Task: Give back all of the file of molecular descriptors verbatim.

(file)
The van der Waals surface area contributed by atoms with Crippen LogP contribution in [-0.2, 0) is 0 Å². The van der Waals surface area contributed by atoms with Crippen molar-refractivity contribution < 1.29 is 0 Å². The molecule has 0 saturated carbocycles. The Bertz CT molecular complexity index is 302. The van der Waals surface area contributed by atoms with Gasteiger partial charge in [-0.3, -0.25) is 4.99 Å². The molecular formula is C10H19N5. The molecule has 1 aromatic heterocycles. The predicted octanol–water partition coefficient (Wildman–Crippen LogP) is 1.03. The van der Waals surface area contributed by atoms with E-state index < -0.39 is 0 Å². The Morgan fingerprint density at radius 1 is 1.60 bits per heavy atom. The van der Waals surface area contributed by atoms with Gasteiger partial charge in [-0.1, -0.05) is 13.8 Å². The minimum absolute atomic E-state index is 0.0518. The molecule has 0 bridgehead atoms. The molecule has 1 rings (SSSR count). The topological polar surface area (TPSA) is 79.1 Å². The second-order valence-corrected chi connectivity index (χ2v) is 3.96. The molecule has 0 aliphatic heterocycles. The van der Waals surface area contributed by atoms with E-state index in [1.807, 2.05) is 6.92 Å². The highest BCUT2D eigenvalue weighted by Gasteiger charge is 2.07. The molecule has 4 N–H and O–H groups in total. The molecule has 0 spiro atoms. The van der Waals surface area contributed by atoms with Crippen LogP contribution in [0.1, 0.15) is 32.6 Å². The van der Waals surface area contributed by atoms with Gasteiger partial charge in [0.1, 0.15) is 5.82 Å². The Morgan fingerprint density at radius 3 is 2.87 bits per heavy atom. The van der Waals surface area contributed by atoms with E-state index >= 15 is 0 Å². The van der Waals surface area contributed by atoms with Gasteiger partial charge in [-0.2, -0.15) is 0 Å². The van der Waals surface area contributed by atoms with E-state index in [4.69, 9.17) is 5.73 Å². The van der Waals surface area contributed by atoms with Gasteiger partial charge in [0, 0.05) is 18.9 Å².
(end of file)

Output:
The van der Waals surface area contributed by atoms with Crippen LogP contribution in [-0.2, 0) is 0 Å². The van der Waals surface area contributed by atoms with Crippen molar-refractivity contribution < 1.29 is 0 Å². The molecule has 0 saturated carbocycles. The Bertz CT molecular complexity index is 302. The van der Waals surface area contributed by atoms with Gasteiger partial charge in [-0.3, -0.25) is 4.99 Å². The molecular formula is C10H19N5. The molecule has 1 aromatic heterocycles. The predicted octanol–water partition coefficient (Wildman–Crippen LogP) is 1.03. The van der Waals surface area contributed by atoms with E-state index < -0.39 is 0 Å². The Morgan fingerprint density at radius 1 is 1.60 bits per heavy atom. The van der Waals surface area contributed by atoms with Gasteiger partial charge in [-0.1, -0.05) is 13.8 Å². The minimum absolute atomic E-state index is 0.0518. The molecule has 0 bridgehead atoms. The molecule has 1 rings (SSSR count). The topological polar surface area (TPSA) is 79.1 Å². The second-order valence-corrected chi connectivity index (χ2v) is 3.96. The molecule has 0 aliphatic heterocycles. The van der Waals surface area contributed by atoms with E-state index in [1.807, 2.05) is 6.92 Å². The highest BCUT2D eigenvalue weighted by Gasteiger charge is 2.07. The molecule has 4 N–H and O–H groups in total. The molecule has 0 spiro atoms. The van der Waals surface area contributed by atoms with Crippen LogP contribution in [0.1, 0.15) is 32.6 Å². The van der Waals surface area contributed by atoms with Gasteiger partial charge in [0.1, 0.15) is 5.82 Å². The Morgan fingerprint density at radius 3 is 2.87 bits per heavy atom. The van der Waals surface area contributed by atoms with E-state index >= 15 is 0 Å². The van der Waals surface area contributed by atoms with Gasteiger partial charge in [-0.2, -0.15) is 0 Å². The van der Waals surface area contributed by atoms with E-state index in [4.69, 9.17) is 5.73 Å². The van der Waals surface area contributed by atoms with Gasteiger partial charge in [0, 0.05) is 18.9 Å².